Arsenal’s longstanding defensive issues stretch beyond the back four. Granit Xhaka has been a worry since long before Emery arrived. The puzzling, polarising midfielder, who gave away possession for one of Cardiff’s equalisers, is the latest in a succession of modern Gooners who give the ball away as if it’s a ticking grenade. See previous offenders: Alexis Sanchez and Alex Oxlade-Chamberlain.

In 2016, the Swiss, was described by Wenger as a “box-to-box player”, one who is “more of a deep playmaker than a box-to-box player”, and a midfielder who prefers to “sit” but “likes to play forward”. At the time, FourFourTwo wondered: what the heck was going on with Xhaka? Two years on, we're no closer to the answer.

He is certainly not the defensive midfielder many hoped he would be, and the Gunners' defence suffers accordingly. But then who is? When the reasonably frail back four look upfield for protection, they’ve often been as likely to see silk as they are steel.

Now, they also see wide, open spaces. Many high-press teams are vulnerable at the back, but as Emery gradually implements his vision, the central midfielders are simply not spreading wide to cover the full-backs. Positioning is poor, concentration and communication have also been sub-standard. There’s so much to work on.

Instant changes

Is Lucas Torreira the answer? The snappy midfielder has caught the eye during his cameo appearances. He pops up out of nowhere like a terrier, disrupts the passing of the opposition, and distributes simply and accurately. He also seems to improve Xhaka’s play.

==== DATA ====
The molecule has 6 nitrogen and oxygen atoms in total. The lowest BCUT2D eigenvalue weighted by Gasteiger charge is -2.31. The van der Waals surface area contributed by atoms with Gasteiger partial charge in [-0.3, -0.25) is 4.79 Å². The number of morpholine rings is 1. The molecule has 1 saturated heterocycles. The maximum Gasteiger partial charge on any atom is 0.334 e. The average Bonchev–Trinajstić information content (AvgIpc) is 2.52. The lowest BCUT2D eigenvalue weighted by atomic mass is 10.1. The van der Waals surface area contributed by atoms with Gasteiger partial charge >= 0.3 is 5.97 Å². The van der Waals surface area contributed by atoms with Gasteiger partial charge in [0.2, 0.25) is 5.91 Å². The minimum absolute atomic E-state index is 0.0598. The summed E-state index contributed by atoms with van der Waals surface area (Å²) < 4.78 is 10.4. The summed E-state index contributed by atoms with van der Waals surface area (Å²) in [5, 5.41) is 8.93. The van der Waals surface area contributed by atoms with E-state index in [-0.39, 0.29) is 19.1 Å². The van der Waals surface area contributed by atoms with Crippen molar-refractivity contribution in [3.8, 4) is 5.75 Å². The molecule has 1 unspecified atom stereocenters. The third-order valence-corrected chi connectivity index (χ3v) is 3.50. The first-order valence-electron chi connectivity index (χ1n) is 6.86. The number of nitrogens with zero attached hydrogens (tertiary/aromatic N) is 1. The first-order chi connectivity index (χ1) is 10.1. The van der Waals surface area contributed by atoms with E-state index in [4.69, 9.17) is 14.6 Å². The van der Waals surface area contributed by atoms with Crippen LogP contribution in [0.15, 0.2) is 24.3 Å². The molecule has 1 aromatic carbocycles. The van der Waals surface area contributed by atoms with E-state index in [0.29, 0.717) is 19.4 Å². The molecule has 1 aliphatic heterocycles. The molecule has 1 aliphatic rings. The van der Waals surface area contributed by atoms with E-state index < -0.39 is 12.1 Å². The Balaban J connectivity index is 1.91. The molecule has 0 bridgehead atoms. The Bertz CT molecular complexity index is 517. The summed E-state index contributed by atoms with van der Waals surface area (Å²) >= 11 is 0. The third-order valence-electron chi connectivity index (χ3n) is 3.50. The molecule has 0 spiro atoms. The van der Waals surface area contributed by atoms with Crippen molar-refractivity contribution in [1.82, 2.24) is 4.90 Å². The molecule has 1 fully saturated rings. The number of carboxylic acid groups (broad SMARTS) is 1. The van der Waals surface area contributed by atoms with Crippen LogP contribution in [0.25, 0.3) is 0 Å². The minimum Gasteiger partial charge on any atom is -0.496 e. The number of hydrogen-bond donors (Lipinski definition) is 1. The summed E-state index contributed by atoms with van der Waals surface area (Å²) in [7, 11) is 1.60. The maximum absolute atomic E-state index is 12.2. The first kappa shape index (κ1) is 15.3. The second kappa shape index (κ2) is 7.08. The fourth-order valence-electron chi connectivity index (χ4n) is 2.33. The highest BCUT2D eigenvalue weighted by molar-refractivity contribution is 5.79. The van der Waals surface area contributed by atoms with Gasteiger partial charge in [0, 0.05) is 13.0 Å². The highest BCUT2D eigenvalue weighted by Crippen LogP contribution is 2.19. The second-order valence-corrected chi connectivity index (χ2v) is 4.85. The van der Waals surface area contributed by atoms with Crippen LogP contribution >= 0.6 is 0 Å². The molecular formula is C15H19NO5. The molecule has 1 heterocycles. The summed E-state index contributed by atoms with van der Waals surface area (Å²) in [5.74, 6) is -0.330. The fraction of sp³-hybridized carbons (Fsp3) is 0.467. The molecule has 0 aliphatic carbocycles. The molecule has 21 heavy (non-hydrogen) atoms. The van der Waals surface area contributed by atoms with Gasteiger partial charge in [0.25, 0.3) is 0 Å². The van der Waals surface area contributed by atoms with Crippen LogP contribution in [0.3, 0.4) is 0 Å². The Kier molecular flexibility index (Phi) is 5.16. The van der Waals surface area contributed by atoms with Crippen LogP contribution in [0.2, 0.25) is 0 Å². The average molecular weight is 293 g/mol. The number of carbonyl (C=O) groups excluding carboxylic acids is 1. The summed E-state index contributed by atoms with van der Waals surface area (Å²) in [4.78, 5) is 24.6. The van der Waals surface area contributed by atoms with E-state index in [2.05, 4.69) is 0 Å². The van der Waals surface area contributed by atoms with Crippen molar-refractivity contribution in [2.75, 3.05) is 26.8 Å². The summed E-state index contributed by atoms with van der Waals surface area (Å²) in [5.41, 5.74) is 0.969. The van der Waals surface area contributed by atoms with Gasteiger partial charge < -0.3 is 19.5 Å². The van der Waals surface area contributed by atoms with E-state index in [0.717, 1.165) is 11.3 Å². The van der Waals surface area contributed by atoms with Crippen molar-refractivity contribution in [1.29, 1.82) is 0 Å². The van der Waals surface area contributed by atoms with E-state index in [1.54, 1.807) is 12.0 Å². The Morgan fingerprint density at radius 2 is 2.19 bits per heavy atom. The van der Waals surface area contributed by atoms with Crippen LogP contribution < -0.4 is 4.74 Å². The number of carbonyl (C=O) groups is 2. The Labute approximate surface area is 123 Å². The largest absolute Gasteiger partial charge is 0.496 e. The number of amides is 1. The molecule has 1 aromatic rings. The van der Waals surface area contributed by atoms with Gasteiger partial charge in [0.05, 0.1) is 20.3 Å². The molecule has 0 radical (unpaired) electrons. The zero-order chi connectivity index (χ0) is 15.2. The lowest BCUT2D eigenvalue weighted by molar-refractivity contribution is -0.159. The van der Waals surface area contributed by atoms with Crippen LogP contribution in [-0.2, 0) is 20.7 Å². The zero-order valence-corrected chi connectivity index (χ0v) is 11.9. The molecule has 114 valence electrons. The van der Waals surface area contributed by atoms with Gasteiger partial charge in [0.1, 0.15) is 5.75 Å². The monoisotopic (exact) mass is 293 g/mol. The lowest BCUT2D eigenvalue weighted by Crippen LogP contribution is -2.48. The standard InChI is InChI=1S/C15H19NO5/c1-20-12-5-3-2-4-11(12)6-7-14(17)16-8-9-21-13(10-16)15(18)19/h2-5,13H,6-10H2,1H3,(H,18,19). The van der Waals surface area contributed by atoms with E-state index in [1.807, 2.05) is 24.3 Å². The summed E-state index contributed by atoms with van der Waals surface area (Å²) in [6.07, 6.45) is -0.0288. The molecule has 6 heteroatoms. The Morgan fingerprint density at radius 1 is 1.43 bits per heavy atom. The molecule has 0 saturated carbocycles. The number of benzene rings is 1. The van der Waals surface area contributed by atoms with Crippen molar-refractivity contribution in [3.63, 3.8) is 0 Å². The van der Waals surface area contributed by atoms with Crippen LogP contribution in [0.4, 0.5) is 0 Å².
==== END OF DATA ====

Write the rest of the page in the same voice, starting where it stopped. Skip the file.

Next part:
Emery says Torreira “needs to continue working”, but after his almost flawless substitute appearance against Cardiff, surely he’s sweated enough for a start. Arsenal fans are a peculiarly squabbling bunch but there’s probably not a Gooner on the planet who wouldn't welcome the Uruguayan into their team's first XI.

Match time for new signing Bernd Leno would also be popular. Cech’s wince-worthy discomfort with the ball at his feet is simply farcical. He nearly tapped it into his own net against Manchester City, then made two howlers in the first eight minutes against Cardiff. Opponents are onto it and charging at him.

A goalkeeper’s nerves spread like a virus into the back four, so it’s time to put everyone out of their misery and start with Leno, who’s famed for being comfortable with Emery’s preferred vision. It's hard to see what is delaying the inevitable. Don’t let his boyish features fool you: the £19m man is a 26-year-old with nearly 300 senior games for club and country.

Dreams of a neat, linear improvement under a new boss are misguided. Transitional seasons are usually staccato, inconsistent affairs, but the absence of even a hint of defensive progress over the opening four matches is disappointing.

Older Arsenal fans might recall a quintessential comment from former manager George Graham, following an exciting 5-2 victory over Sheffield United in 1991. He said he would have preferred to have won 2-0 or 3-0, as 5-2 was “too cavalier”. Typical Graham – but a bit of this pragmatism wouldn’t go amiss at Arsenal right now.